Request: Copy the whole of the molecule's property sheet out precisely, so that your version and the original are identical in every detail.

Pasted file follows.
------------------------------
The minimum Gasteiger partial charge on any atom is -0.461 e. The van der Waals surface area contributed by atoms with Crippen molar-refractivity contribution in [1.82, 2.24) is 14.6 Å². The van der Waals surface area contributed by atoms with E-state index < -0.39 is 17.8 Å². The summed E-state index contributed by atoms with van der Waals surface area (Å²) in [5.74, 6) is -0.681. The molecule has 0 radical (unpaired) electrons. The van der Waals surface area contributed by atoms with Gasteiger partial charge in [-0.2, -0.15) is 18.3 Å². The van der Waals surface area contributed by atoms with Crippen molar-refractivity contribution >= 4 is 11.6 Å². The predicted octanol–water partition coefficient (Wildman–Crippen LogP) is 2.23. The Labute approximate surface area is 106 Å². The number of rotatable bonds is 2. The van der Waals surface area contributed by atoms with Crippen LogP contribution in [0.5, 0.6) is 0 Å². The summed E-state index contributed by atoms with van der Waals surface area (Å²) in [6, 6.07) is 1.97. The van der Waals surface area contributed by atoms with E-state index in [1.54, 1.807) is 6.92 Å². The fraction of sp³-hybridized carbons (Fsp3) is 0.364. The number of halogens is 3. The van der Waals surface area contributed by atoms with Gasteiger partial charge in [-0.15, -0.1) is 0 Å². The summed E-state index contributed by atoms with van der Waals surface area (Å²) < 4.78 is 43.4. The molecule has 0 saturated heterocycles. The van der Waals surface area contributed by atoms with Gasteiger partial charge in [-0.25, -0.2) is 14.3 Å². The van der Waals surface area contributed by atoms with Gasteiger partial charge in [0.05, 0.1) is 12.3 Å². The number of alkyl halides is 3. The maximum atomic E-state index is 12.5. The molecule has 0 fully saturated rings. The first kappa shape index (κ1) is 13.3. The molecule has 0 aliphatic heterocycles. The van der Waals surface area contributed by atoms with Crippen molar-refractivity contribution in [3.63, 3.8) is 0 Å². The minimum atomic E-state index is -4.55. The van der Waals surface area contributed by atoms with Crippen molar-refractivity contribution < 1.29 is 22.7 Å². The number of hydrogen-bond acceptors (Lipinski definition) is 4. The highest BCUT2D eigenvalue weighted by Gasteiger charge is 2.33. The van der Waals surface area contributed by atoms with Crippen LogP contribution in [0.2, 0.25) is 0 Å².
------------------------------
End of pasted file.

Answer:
The minimum Gasteiger partial charge on any atom is -0.461 e. The van der Waals surface area contributed by atoms with Crippen molar-refractivity contribution in [1.82, 2.24) is 14.6 Å². The van der Waals surface area contributed by atoms with E-state index < -0.39 is 17.8 Å². The summed E-state index contributed by atoms with van der Waals surface area (Å²) in [5.74, 6) is -0.681. The molecule has 0 radical (unpaired) electrons. The van der Waals surface area contributed by atoms with Gasteiger partial charge in [-0.2, -0.15) is 18.3 Å². The van der Waals surface area contributed by atoms with Crippen molar-refractivity contribution >= 4 is 11.6 Å². The predicted octanol–water partition coefficient (Wildman–Crippen LogP) is 2.23. The Labute approximate surface area is 106 Å². The number of rotatable bonds is 2. The van der Waals surface area contributed by atoms with Crippen LogP contribution in [0.5, 0.6) is 0 Å². The summed E-state index contributed by atoms with van der Waals surface area (Å²) in [6, 6.07) is 1.97. The van der Waals surface area contributed by atoms with E-state index in [1.54, 1.807) is 6.92 Å². The fraction of sp³-hybridized carbons (Fsp3) is 0.364. The number of halogens is 3. The van der Waals surface area contributed by atoms with Gasteiger partial charge in [-0.15, -0.1) is 0 Å². The summed E-state index contributed by atoms with van der Waals surface area (Å²) < 4.78 is 43.4. The molecule has 0 saturated heterocycles. The van der Waals surface area contributed by atoms with Gasteiger partial charge in [-0.25, -0.2) is 14.3 Å². The van der Waals surface area contributed by atoms with Gasteiger partial charge in [0.05, 0.1) is 12.3 Å². The number of alkyl halides is 3. The maximum atomic E-state index is 12.5. The molecule has 0 fully saturated rings. The first kappa shape index (κ1) is 13.3. The molecule has 0 aliphatic heterocycles. The van der Waals surface area contributed by atoms with Crippen molar-refractivity contribution in [3.63, 3.8) is 0 Å². The minimum atomic E-state index is -4.55. The van der Waals surface area contributed by atoms with Crippen molar-refractivity contribution < 1.29 is 22.7 Å². The number of hydrogen-bond acceptors (Lipinski definition) is 4. The highest BCUT2D eigenvalue weighted by Gasteiger charge is 2.33. The van der Waals surface area contributed by atoms with Crippen LogP contribution in [0.2, 0.25) is 0 Å².